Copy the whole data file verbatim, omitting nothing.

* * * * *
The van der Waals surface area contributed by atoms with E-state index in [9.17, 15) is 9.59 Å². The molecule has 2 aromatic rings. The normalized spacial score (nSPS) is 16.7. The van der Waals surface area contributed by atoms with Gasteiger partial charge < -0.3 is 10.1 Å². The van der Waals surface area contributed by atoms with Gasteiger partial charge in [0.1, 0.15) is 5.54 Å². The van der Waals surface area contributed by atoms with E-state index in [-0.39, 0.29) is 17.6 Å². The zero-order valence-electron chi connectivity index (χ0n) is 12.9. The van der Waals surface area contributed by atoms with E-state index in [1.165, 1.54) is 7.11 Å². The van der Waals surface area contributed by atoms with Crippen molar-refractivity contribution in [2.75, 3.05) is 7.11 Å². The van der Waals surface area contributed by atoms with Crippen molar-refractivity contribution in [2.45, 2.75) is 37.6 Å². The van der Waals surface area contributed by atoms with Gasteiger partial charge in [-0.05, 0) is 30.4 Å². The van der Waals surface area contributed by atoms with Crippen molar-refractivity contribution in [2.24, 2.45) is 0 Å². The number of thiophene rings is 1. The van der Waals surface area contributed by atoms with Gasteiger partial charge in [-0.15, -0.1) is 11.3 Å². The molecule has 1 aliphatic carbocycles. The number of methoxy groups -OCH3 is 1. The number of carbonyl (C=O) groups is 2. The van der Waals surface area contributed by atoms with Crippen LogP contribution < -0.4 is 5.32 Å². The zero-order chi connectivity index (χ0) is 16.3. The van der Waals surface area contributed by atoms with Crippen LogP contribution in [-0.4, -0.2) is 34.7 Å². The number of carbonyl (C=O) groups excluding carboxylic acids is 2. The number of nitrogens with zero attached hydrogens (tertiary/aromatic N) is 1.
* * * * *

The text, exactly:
The van der Waals surface area contributed by atoms with E-state index in [9.17, 15) is 9.59 Å². The molecule has 2 aromatic rings. The normalized spacial score (nSPS) is 16.7. The van der Waals surface area contributed by atoms with Gasteiger partial charge < -0.3 is 10.1 Å². The van der Waals surface area contributed by atoms with Gasteiger partial charge in [0.1, 0.15) is 5.54 Å². The van der Waals surface area contributed by atoms with E-state index in [-0.39, 0.29) is 17.6 Å². The zero-order valence-electron chi connectivity index (χ0n) is 12.9. The van der Waals surface area contributed by atoms with E-state index in [1.165, 1.54) is 7.11 Å². The van der Waals surface area contributed by atoms with Crippen molar-refractivity contribution in [2.75, 3.05) is 7.11 Å². The van der Waals surface area contributed by atoms with Crippen molar-refractivity contribution in [2.45, 2.75) is 37.6 Å². The van der Waals surface area contributed by atoms with Gasteiger partial charge in [-0.05, 0) is 30.4 Å². The van der Waals surface area contributed by atoms with Crippen molar-refractivity contribution in [2.24, 2.45) is 0 Å². The number of thiophene rings is 1. The van der Waals surface area contributed by atoms with Gasteiger partial charge in [-0.15, -0.1) is 11.3 Å². The molecule has 1 aliphatic carbocycles. The number of methoxy groups -OCH3 is 1. The number of carbonyl (C=O) groups is 2. The van der Waals surface area contributed by atoms with Crippen LogP contribution < -0.4 is 5.32 Å². The zero-order chi connectivity index (χ0) is 16.3. The van der Waals surface area contributed by atoms with Crippen LogP contribution in [-0.4, -0.2) is 34.7 Å². The number of carbonyl (C=O) groups excluding carboxylic acids is 2. The number of nitrogens with zero attached hydrogens (tertiary/aromatic N) is 1.